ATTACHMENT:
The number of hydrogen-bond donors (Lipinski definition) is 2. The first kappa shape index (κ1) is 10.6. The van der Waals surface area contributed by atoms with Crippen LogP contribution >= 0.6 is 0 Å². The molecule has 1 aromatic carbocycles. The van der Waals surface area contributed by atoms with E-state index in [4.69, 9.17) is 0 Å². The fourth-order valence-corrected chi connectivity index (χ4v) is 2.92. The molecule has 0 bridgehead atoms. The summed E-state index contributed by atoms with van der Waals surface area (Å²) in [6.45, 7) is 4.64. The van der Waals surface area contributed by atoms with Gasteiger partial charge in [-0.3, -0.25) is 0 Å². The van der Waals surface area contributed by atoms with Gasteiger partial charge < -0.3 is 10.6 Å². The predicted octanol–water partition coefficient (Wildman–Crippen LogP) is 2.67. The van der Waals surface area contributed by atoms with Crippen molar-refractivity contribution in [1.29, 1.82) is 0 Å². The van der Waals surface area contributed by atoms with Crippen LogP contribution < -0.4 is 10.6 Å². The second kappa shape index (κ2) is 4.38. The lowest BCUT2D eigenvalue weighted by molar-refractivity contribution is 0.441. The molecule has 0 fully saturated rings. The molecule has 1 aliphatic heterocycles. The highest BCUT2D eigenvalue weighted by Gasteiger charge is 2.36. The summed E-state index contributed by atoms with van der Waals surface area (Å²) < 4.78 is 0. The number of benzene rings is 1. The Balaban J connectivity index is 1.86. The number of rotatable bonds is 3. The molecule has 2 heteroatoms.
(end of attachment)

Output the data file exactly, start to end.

The number of hydrogen-bond donors (Lipinski definition) is 2. The first kappa shape index (κ1) is 10.6. The van der Waals surface area contributed by atoms with Crippen LogP contribution >= 0.6 is 0 Å². The molecule has 1 aromatic carbocycles. The van der Waals surface area contributed by atoms with E-state index in [4.69, 9.17) is 0 Å². The fourth-order valence-corrected chi connectivity index (χ4v) is 2.92. The molecule has 0 bridgehead atoms. The summed E-state index contributed by atoms with van der Waals surface area (Å²) in [6.45, 7) is 4.64. The van der Waals surface area contributed by atoms with Gasteiger partial charge in [-0.3, -0.25) is 0 Å². The van der Waals surface area contributed by atoms with Gasteiger partial charge < -0.3 is 10.6 Å². The predicted octanol–water partition coefficient (Wildman–Crippen LogP) is 2.67. The van der Waals surface area contributed by atoms with Crippen molar-refractivity contribution in [1.29, 1.82) is 0 Å². The van der Waals surface area contributed by atoms with Crippen LogP contribution < -0.4 is 10.6 Å². The second kappa shape index (κ2) is 4.38. The lowest BCUT2D eigenvalue weighted by molar-refractivity contribution is 0.441. The molecule has 0 fully saturated rings. The molecule has 1 aliphatic heterocycles. The highest BCUT2D eigenvalue weighted by Gasteiger charge is 2.36. The summed E-state index contributed by atoms with van der Waals surface area (Å²) < 4.78 is 0. The number of benzene rings is 1. The Balaban J connectivity index is 1.86. The number of rotatable bonds is 3. The molecule has 2 heteroatoms.